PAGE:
Anonymous said...

I envy you the trees, especially at this time of year. Soon they will set the Blue Ridge on fire. I miss them.

Carol Michel said...

Wonderful post. I impressed by all the plants you do know by name. Someday, you'll find out the name of the unnamed blue asters.

Carol at May Dreams Gardens

Christopher C. NC said...

Chuck you must have been on your native plant nursery road trip.

Bev I found this really nice site that had the Clubmoss. It did not have Lycopodium clavatum. It did have L. digitatum which also grows here. The one in this post grows upright until they got too tall and lean over.

Lisa I missed the spring show this year and a whole new array of species will reveal themselves. The Violets, Trilliums and Jack in the Pulpits to name a few.

Pam it seems the colors stopped turning or slowed down when it got cold. The anticipation is almost killing me. I do know there are good and bad years for color. I hope my first is a good one.

Carol do you know how many Asters there are? A TON! Lord knows how many species are up here alone. Maybe someone out there in blog land will know this Blue Aster with the hundreds of tiny flowers. I really should start making a list.

Anonymous said...

Christopher, thanks for the great website! I'm going to have to look at that new one I found more closely; it is not the one you have. And the other one I have is the common ground pine (despite the species name 'obscurum'), which is now in a different genus, it seems. Very educational; thanks again.

Annie in Austin said...

Your post is lovely, Christopher, and I'm also amazed at how much you can identify. No blue aster like that showed up in my Southern Appalachian wildflower book.

I've planted some woodland wildflowers in past gardens, and seen them growing in places like State parks, botanical gardens, or created wildflower woodland gardens, but I've never known anyone who owned woodland. I can only imagine how thrilling it would be to discover plants like these, rather than shop for them.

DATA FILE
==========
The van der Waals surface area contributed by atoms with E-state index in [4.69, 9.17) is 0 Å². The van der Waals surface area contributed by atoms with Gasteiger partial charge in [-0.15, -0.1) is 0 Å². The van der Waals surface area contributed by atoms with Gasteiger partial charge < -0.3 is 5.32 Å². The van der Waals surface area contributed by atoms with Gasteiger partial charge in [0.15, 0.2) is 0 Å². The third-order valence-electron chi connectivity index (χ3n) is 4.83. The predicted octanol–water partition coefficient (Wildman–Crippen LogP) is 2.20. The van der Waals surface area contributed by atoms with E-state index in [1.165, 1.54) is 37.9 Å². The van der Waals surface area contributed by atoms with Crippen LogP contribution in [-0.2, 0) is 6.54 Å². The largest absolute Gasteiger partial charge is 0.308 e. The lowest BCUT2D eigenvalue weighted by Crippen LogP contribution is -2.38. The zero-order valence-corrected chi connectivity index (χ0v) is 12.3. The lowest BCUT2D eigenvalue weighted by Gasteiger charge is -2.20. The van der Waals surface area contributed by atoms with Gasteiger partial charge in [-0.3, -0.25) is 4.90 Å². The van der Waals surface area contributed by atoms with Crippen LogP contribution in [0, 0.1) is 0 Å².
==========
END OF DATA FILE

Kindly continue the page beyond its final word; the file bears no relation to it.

Annie at the Transplantable Rose

Gloria said...

Whatever ever took you to this woodland I am so glad you blog. What a treat for us your pictures and writing will be as you acclimate to your new home.
My aging eyes do not see small flowers on blogs well enough to ever help ID. But clues are the larger leaves and late bloom time as well as the color. If you look on distribution maps for NC you will see suggestions to research.

Check this

Anonymous said...

Boy, the flame azaleas will probably be spectacular in the springtime - I can't wait to see them.

The diversity really is remarkable, isn't it? I knew it was diverse - but your images - wow, it's more than I had imagined.

Mr. McGregor's Daughter said...

Beautiful tour! I've never visited your neck of the woods, but now I'd like to. I wonder if your aster could be macrophylla, as it has large leaves & grows in shade. I think, though, that macrophylla has large flowers. I have my own aster mysteries to solve yet; good luck with yours.